Tuesday, August 30, 2005

Anything but Plain.

Utilising contacts and seizing opportunities I was able to able to spend a day in the company of the one of the wardens who oversee the Salisbury Plain military training area. Part privilege, part professional, fully pleasurable - I was allowed a box seat in a scruffy landrover to observe how they spend their days on this patchwork expanse of erstwhile interconnected private estates sold on to the Mod at the turn of the century by families devoted to the military cause.

The plain is a Time Team's plum pudding of tumulus, hill fort ramparts, and more tumps, humps and bumps than you'd find on a medieval witch's nose. And a list of barrows so long that Browning, should he have chosen to write about burial chambers instead of rats, would probably have rejoiced at the quantity he could choose from for repetitious poetic effect: "Barrows!" "long barrows, short barrows, around the mound, round barrows, flat old discers, ponderous ponders, bowls and bells and gallows barrows!" A lot of barrows.

Many are sites of official archeological digs; others are plotted and marked for future exploration. The badgers, no respecters of time schedules, forensic examiners and scrupulous categorization often get together and do a little impromptu grub-digging of their own, and one can only guess at their unfazed indifference as they scoop out priceless clusters of medieval beads, belts, buckles and battered sandals, enough to fill a hippie's shopping list, or inhabit his wettest of dreams. And enough skulls and bones to decorate a pirate's ship twice over.

There is more recent history to be found, as you traverse the scree-laden pot-holed lunar-landscaped terrain: A centuries old blogger's freeway of old signs still poke out of ditches on early metallic roads sides - once pootle territory of honk-honking, early motorcars their affluent, blanket-lapped owners chug-chugging their way to Pre-Betjamin tea shops in Marlborough for cake and scones with butter and jam. Or to Devizes market to buy pepper or tea from India. And even earlier jagged milestones looking like a giant dog's broken teeth stick out along tracks used by old stage coaches with their clacking, pant-snorting horses and rackety rolling wheels.

The plateau-like plain covers about 300 square miles, largely treeless, drained to the south by the River Avon and its tributaries. It rolls as far as the eye can see. It is, they say, roughly the size of the Isle of Wight. Bumping along in the four-wheeled truck makes me feel as if I'm on safari. Everything is covered in dust. It billows up behind us like yellow smoke, then hangs, suspended, as if it were a sneeze cloud of the Devil's sniffed, snuff. As it clears, buzzards wheel into view, and peregrine falcons dart about like huge swallows, and kestrels, as common here as sparrows, beating their wings like demented moths and dive bombing fieldmice with the precision of the heat-seeking missiles with which they share their days.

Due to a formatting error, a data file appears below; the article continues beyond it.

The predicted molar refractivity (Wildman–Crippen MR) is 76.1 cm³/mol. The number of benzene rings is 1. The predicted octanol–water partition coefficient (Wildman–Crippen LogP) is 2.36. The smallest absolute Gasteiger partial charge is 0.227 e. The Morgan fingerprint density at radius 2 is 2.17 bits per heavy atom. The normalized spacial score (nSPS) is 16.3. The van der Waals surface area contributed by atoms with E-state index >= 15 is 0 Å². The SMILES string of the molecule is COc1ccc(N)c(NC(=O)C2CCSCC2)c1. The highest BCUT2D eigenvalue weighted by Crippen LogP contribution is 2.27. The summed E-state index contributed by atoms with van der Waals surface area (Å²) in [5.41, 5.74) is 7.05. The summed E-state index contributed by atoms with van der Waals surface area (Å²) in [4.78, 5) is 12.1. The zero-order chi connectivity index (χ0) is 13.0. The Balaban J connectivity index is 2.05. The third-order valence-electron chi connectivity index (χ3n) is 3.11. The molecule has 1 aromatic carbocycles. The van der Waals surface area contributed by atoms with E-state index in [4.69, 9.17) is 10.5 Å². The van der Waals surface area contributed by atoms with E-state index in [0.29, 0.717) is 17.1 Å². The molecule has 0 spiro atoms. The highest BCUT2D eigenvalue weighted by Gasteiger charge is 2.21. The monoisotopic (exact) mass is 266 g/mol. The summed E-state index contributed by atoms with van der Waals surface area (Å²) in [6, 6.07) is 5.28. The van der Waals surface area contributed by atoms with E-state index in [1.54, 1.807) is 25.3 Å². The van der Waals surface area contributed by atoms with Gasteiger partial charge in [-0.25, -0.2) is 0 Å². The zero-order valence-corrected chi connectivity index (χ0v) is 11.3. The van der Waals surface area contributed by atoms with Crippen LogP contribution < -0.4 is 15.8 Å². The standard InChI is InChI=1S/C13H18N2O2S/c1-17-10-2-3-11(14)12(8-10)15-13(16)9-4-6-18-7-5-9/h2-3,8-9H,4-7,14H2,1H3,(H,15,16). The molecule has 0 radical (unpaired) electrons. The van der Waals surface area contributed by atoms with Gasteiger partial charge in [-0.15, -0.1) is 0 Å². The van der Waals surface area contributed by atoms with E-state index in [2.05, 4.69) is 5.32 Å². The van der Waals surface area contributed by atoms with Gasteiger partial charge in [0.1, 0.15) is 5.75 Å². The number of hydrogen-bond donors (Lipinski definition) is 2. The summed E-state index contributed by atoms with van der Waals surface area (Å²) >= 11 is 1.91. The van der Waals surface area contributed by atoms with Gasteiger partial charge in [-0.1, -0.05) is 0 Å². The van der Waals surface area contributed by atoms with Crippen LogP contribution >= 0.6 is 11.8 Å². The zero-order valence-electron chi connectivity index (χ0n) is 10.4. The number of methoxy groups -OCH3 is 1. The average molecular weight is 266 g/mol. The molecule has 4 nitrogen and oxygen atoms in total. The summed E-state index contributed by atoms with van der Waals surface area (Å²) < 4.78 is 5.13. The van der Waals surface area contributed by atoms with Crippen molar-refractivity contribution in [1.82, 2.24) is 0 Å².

The contrast is everywhere. The endless fields are pock marked with the craters of modern warfare training, and tanks - a through the ages guide book of now broken and exhausted models no longer offensive, except to the eye, used as undefended target practice, like aging pugs taking shot after sickening shot, their only use, to be obliterated by an impressive, new strength.

And in the middle of the plain, this plain, there still remains the wrecked leftovers of the village of Imber. An isolated village requisitioned by the War Office a week before Christmas 1943. Its location an irritation to the sweep of the military training area. Now a dolorous island of empty buildings. It is said that villagers were given a month to leave, and, in a finger-snap, the area was evacuated and the village erased, literally, from the map. It's ghostly shape, with its 15th Century church and Old Bell pub with its sign still squeak-swinging in the wind, is still discernible as a village from a distance, despite stories of over enthusiastic gung-ho American servicemen back in the fifties who mistook its purpose as a target for obliteration and knocked walls, roofs and spires into undeserved oblivion. The village can sometimes be seen from the public road, though often its shrouded in mist as if all the souls of the dead villagers have been summoned by the rusty clappered cracked bells of St Giles and joined up in a vain attempt to protect it from view. And further harm.

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